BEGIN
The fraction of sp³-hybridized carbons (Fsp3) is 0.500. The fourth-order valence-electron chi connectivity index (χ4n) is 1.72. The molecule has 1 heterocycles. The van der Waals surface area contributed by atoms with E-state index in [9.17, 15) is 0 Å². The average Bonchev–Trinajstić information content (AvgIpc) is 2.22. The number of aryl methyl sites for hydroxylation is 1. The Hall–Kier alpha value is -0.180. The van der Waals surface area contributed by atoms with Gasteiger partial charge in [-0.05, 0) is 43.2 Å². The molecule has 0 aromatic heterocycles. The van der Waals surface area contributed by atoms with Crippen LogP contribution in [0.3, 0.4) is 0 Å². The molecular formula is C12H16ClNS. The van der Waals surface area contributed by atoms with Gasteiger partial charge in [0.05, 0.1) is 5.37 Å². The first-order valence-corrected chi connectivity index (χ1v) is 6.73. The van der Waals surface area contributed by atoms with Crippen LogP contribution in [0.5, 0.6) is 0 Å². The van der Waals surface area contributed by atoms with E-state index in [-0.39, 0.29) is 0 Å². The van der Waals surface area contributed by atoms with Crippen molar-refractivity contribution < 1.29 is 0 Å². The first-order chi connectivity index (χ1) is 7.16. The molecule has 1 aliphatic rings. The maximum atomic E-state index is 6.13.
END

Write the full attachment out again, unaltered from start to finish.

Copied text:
The fraction of sp³-hybridized carbons (Fsp3) is 0.500. The fourth-order valence-electron chi connectivity index (χ4n) is 1.72. The molecule has 1 heterocycles. The van der Waals surface area contributed by atoms with E-state index in [9.17, 15) is 0 Å². The average Bonchev–Trinajstić information content (AvgIpc) is 2.22. The number of aryl methyl sites for hydroxylation is 1. The Hall–Kier alpha value is -0.180. The van der Waals surface area contributed by atoms with Gasteiger partial charge in [-0.05, 0) is 43.2 Å². The molecule has 0 aromatic heterocycles. The van der Waals surface area contributed by atoms with Crippen LogP contribution in [0.3, 0.4) is 0 Å². The molecular formula is C12H16ClNS. The van der Waals surface area contributed by atoms with Gasteiger partial charge in [0.05, 0.1) is 5.37 Å². The first-order valence-corrected chi connectivity index (χ1v) is 6.73. The van der Waals surface area contributed by atoms with Crippen LogP contribution in [0.5, 0.6) is 0 Å². The van der Waals surface area contributed by atoms with E-state index in [-0.39, 0.29) is 0 Å². The van der Waals surface area contributed by atoms with Crippen molar-refractivity contribution < 1.29 is 0 Å². The first-order chi connectivity index (χ1) is 7.16. The molecule has 1 aliphatic rings. The maximum atomic E-state index is 6.13.